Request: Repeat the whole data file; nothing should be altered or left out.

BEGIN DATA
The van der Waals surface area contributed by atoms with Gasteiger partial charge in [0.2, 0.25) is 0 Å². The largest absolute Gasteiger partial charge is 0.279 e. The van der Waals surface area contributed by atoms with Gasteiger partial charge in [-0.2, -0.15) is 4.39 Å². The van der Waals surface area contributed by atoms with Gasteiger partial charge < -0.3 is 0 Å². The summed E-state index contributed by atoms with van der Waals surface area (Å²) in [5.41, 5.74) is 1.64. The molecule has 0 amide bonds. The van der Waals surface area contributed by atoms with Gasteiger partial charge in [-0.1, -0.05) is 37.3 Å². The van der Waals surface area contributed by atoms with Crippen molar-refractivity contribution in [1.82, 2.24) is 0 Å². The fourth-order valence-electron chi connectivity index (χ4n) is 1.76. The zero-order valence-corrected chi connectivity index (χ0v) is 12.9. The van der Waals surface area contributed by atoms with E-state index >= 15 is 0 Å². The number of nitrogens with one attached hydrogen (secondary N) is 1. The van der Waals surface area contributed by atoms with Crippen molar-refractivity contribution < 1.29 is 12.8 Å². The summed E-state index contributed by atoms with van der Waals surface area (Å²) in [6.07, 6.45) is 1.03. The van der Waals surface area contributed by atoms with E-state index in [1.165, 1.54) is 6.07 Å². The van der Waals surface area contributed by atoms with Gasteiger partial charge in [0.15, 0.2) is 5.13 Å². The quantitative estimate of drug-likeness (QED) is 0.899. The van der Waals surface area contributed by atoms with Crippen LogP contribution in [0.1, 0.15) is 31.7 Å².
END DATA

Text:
The van der Waals surface area contributed by atoms with Gasteiger partial charge in [0.2, 0.25) is 0 Å². The largest absolute Gasteiger partial charge is 0.279 e. The van der Waals surface area contributed by atoms with Gasteiger partial charge in [-0.2, -0.15) is 4.39 Å². The van der Waals surface area contributed by atoms with Gasteiger partial charge < -0.3 is 0 Å². The summed E-state index contributed by atoms with van der Waals surface area (Å²) in [5.41, 5.74) is 1.64. The molecule has 0 amide bonds. The van der Waals surface area contributed by atoms with Gasteiger partial charge in [-0.1, -0.05) is 37.3 Å². The van der Waals surface area contributed by atoms with Crippen molar-refractivity contribution in [1.82, 2.24) is 0 Å². The fourth-order valence-electron chi connectivity index (χ4n) is 1.76. The zero-order valence-corrected chi connectivity index (χ0v) is 12.9. The van der Waals surface area contributed by atoms with E-state index >= 15 is 0 Å². The number of nitrogens with one attached hydrogen (secondary N) is 1. The van der Waals surface area contributed by atoms with Crippen molar-refractivity contribution < 1.29 is 12.8 Å². The summed E-state index contributed by atoms with van der Waals surface area (Å²) in [6.07, 6.45) is 1.03. The van der Waals surface area contributed by atoms with E-state index in [1.165, 1.54) is 6.07 Å². The van der Waals surface area contributed by atoms with Gasteiger partial charge in [0.15, 0.2) is 5.13 Å². The quantitative estimate of drug-likeness (QED) is 0.899. The van der Waals surface area contributed by atoms with Crippen LogP contribution in [0.1, 0.15) is 31.7 Å².